The catalog's shopper was 95% male but today the primary customer for the store and catalog, both now named Seibels, is female. Seibels has scaled back the catalog, which had a mailing list of 850,000, to focus more on the store and the interior design business that's evolved because of it. The last catalog was mailed in December 2002 and though Seibels is working on putting 75,000 out this spring, he's still taking orders from the last mailing. The catalog carries 100–150 items and shares a mailing list with Sundance.
The store in Homewood encompasses 4,000 square feet and offers shoppers everything from Sedgefield by Adams, Mica and Architecture Heroes lighting, Capel rugs and Old Hickory Tannery and Paul Roberts furniture to Pine Cone Hill, Taylor Linens bedding, decorative accessories, wall decor, tabletop, gifts and more. Much of the furniture is custom made from one of five shops that build exclusively for Seibels. One of their top sellers has been the swinging bed made in such a shop.
Vintage signs and bedding are top-selling home accents.
Seibels and his five employees also do a lot of design work, catering not only to the resort areas and second home markets, but also to baby boomers who are scaling back and going for a less formal look in their homes. They don't charge for the interior design work, but the sales the projects generate account for 25–30% of the overall business.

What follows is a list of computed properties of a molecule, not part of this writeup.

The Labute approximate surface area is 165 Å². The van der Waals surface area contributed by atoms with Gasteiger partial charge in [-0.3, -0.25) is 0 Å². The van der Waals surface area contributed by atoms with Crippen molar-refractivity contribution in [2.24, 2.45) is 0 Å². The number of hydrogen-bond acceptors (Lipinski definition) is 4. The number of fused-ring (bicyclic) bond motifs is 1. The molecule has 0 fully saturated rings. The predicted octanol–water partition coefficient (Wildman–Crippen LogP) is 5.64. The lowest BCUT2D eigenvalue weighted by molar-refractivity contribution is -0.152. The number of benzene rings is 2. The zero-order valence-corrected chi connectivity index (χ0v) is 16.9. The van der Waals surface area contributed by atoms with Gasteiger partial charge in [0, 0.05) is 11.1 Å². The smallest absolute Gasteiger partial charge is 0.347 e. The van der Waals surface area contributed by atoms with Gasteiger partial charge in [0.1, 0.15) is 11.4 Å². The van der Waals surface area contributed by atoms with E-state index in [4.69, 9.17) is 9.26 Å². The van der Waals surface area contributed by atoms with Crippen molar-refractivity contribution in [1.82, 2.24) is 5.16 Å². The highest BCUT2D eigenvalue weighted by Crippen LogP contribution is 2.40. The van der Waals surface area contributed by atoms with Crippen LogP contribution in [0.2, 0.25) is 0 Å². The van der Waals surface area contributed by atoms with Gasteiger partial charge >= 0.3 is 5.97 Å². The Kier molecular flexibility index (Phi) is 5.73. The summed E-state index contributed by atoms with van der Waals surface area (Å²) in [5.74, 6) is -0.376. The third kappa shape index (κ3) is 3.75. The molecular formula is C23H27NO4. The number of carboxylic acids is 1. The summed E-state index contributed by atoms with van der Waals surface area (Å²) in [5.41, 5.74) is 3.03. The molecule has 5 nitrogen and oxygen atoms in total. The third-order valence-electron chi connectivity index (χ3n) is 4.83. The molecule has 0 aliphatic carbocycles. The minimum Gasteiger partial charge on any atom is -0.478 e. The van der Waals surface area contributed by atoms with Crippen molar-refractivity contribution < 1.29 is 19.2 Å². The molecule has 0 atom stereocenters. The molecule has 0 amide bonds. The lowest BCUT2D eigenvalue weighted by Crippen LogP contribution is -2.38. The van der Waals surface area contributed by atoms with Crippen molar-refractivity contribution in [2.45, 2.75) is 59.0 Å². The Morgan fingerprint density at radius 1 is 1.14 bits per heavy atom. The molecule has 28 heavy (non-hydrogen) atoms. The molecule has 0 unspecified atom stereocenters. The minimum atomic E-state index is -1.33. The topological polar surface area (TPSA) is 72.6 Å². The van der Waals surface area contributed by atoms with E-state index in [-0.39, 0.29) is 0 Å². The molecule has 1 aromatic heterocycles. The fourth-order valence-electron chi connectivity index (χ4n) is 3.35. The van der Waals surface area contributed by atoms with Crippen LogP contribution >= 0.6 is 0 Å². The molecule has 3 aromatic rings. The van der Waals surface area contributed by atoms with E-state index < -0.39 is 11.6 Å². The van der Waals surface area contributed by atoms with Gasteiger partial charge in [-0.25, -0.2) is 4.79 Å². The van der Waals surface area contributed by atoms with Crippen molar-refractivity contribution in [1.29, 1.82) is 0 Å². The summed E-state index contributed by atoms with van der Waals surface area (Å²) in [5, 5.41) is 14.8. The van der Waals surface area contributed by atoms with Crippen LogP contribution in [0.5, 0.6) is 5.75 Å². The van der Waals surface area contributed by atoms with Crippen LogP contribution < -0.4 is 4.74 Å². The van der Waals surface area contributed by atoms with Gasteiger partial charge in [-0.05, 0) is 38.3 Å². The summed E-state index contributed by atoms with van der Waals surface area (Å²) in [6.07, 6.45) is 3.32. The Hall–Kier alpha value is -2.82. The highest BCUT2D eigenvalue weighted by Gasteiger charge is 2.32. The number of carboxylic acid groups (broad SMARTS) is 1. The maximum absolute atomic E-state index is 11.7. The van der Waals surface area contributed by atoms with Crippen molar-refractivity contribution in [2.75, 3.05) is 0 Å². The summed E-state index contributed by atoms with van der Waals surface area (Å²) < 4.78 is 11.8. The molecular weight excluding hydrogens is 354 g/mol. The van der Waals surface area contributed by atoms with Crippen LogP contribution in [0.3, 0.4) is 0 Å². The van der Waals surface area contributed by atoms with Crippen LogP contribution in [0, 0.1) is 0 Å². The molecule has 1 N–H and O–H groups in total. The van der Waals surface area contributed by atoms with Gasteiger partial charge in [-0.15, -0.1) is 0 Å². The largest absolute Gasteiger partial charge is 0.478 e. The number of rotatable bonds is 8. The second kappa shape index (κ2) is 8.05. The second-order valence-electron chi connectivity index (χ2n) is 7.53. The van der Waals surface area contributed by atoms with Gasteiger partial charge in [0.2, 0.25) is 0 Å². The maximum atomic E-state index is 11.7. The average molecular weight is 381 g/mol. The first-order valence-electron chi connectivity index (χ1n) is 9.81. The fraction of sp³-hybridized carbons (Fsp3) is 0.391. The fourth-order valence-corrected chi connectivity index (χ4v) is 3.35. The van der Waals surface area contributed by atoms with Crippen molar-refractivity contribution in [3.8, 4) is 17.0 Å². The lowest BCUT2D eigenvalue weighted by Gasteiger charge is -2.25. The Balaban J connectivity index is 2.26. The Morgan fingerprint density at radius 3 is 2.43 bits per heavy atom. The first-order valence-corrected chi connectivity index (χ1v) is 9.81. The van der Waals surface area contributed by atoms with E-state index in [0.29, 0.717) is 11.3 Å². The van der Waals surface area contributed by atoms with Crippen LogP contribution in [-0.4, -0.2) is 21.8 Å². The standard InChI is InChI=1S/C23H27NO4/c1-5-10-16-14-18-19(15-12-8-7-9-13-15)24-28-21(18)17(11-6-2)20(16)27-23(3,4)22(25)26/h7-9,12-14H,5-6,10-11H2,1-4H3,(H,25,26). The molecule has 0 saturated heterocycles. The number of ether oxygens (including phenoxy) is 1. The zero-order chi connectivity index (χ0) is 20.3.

"There are so many people with lake houses and hunting lodges who're looking for something a little more sophisticated," Seibels said.
The store also works with local decorators looking for resources and offers them a discount.
Seibels relies on word-of-mouth and does a little advertising in design and home and garden magazines. He's also tried radio and found advertising on a popular local drive-time show has been a big success in reaching his target audience.
At Home and Three Sheets
Seibels' retail neighbor in Homewood also is his sister. Babbie Seibels owns At Home, a 10,000-sq.-ft. lifestyle home furnishings store and Three Sheets, a 4,500-sq.-ft. linen shop across the street.
Seibels started in the industry 15 years ago with a futon store. She was driven by the desire to work for herself and turn the concepts she had into a profitable business. After a few years her concept evolved as she realized the market lacked exciting, independent home furnishings stores.
At Home carries furniture, upholstery, lighting, candles, tabletop, decorative hardware, draperies, wall decor, jewelry, permanent dried flowers and more. Though drapery and jewelry are two of the fastest growing categories, employees determine much of the product flow.